Photo Gallery: Real Madrid soccer camp at Glendale Sports Complex

Campers run with the ball at The Real Madrid Foundation Campus Experience Soccer camps during a scrimmage with Team Casillas, the youngest soccer campers at the Glendale Sports Complex on Tuesday, July 22, 2014. These camps, for soccer players from 7-17, are new and starting out in Southern California, the first of which at the Glendale Sports Complex. (Tim Berger / Staff Photographer / July 22, 2014)

GLENDALE — It was a meeting of the elite and the eager at the Glendale Sports Complex this week.

PHOTOS: Real Madrid soccer camp at Glendale Sports Complex 

Youth from throughout the area and the Southland lined up to participate in the first year of stateside soccer clinics put on by the Real Madrid Foundation from Monday through Thursday.

The world-renowned Spanish soccer club, ranked in June by Forbes as the world's most valuable sports franchise ($3.44 billion), held the second of its four scheduled Southern California clinics from roughly 9 a.m to 3 p.m. with around 50 participants with varying degrees of skill and talent taking part.

Camp-goers with names such as Baghdassarian and Lemons dreamed of meeting the likes of the legendary Ronaldo and building up their skill-set to one day match those of midfielder James Rodriguez or goalie Iker Casillas.

For 14-year-old Calabasas resident Kyle Lemons, working out with an organization that has produced a record 10 UEFA Champions League and/or European Cup titles, including the just-concluded 2014 crown, was an opportunity the Chaminade High freshman couldn't resist.

"So far, this has been a lot of fun and I've learned a lot, especially with the drills," Lemons said. "Nothing has been too hard and I was really impressed with the video room. I really think I learned the most there."

The camp was broken down into two training sessions that roughly lasted 2 1/2 hours overall, with two designated activity experiences consisting of an hour each, along with breaks for water in the near 90-degree heat and time for a free lunch factored in.

The camp is designed for players between the ages of 7 to 17 and intended for both boys and girls, although there was a heavy slant toward male participation.

Often, the campers were broken up into different groups where Real Madrid Foundation coaches worked with them on fundamentals, technique, passing and teamwork.

"Tactics, tactics, tactics, that's all we work on in Spain and that's what we're working on here in this camp," said Jamie Palomino, a 31-year-old camp coach and Madrid native. "When I look at the players here, they are very disorganized and the game is much more individualistic.

"For Real Madrid, we really believe in teaching teamwork. That's most important, to play like a team. We have a lot of kids here who want to be strikers, but you also need midfielders, defenders and a goalie."

The camp is run by coaches from the foundation, but includes the help of local volunteers, such as La Cañada High boys' soccer Coach Alex Harrison and 2013 All-Area Boys' Soccer Player of the Year Armand Bagramyan, formerly of La Cañada High.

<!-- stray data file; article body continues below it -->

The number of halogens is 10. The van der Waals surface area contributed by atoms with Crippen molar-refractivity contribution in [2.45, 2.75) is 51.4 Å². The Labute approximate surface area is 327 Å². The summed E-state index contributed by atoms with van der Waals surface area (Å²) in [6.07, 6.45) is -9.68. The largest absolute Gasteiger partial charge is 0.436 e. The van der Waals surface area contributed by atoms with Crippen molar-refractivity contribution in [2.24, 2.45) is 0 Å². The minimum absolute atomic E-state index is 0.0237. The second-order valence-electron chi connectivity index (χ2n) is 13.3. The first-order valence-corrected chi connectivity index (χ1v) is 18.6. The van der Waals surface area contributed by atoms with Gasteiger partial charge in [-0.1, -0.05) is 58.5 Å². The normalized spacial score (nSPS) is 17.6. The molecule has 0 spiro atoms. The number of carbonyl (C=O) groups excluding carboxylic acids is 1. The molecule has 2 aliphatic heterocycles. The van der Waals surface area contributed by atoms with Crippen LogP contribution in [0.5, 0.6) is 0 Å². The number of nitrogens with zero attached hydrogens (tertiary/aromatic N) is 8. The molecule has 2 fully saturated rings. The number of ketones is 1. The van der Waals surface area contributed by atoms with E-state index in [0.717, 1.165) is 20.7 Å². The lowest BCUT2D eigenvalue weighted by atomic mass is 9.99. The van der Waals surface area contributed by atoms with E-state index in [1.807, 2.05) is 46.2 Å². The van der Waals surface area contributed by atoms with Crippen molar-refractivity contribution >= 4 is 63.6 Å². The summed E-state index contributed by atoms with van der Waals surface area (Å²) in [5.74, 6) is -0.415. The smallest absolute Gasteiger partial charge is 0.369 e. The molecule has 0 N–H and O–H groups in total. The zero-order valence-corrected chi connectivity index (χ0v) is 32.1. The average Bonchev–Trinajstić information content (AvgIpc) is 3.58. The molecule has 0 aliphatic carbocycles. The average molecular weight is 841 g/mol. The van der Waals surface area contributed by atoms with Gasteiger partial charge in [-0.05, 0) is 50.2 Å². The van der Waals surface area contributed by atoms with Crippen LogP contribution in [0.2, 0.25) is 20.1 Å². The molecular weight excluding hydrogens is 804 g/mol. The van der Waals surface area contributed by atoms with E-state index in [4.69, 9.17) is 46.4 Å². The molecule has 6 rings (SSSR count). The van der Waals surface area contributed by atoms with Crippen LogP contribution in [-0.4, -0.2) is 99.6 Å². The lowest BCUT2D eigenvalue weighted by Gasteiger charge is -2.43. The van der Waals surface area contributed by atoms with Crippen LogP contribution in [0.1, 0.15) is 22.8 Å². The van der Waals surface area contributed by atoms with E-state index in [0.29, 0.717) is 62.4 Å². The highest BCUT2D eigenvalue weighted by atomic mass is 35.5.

Yet, it was Bagramyan's mother, Monica Martinez-Bagramyan, who is perhaps most responsible for bringing Real Madrid westward.

As the foundation's Los Angeles coordinator, Martinez-Bagramyan was first approached about the idea last year and was further questioned about a possible West Coast swing in April.

"I was asked if a camp would be possible during the summer and I just said that we were behind other camps, but that it was doable," Martinez-Bagramyan said. "I know there's a lot of drills and tactics, but I like that Real Madrid is also teaching its values too, which are as important. This camp is also about respect and effort as well tactic."

Nine-year-old Glendale resident Anthony Baghdassarian enjoyed the scrimmages most and said his biggest obstacle was the heat.

"It was just hot out here," said Baghdassian, who was hoping to see Ronaldo. "I liked playing with my team."

Drills were perhaps the biggest challenge for 10-year-old Burbank resident Mikael Parsamyan.

"The scrimmages were the best and the drills were the hardest," Parsamyan said. "I learned a lot from the camp."

Whether it was Lemons, Parsamyan, Baghdassian or most of the campers for that matter, there was hope that participants would get a chance to see and perhaps even get autographs from some Real Madrid players, led by Ronaldo

That treat was left for Friday, when campers will be bussed to UCLA to witness a Real Madrid practice and talk to the players afterward.

Real Madrid is prepping in Westwood before heading north to take on Italian club Inter Milan on Saturday at UC Berkeley in an exhibition.

"I'm really hoping to see Ronaldo," Lemons said. "He's the best, who doesn't want to see him?"

While Ronaldo is a scratch for Saturday's match and may not be present Friday, the camp has seemingly left its mark.

"We worked with a lot of good young players," said Palomino, who was making his inaugural trip to the United States. "Everyone wants to be Ronaldo, but it takes effort and work at a young age, like with these [youngsters], and that's the lesson we want to give. Keeping working."

After Glendale, Real Madrid will host a camp in Torrance from July 28 to Aug. 1 and in Camarillo from Aug. 4 to Aug. 8.

For more information, check out www.campusexperiencermf.com/usa/losangeles/eng.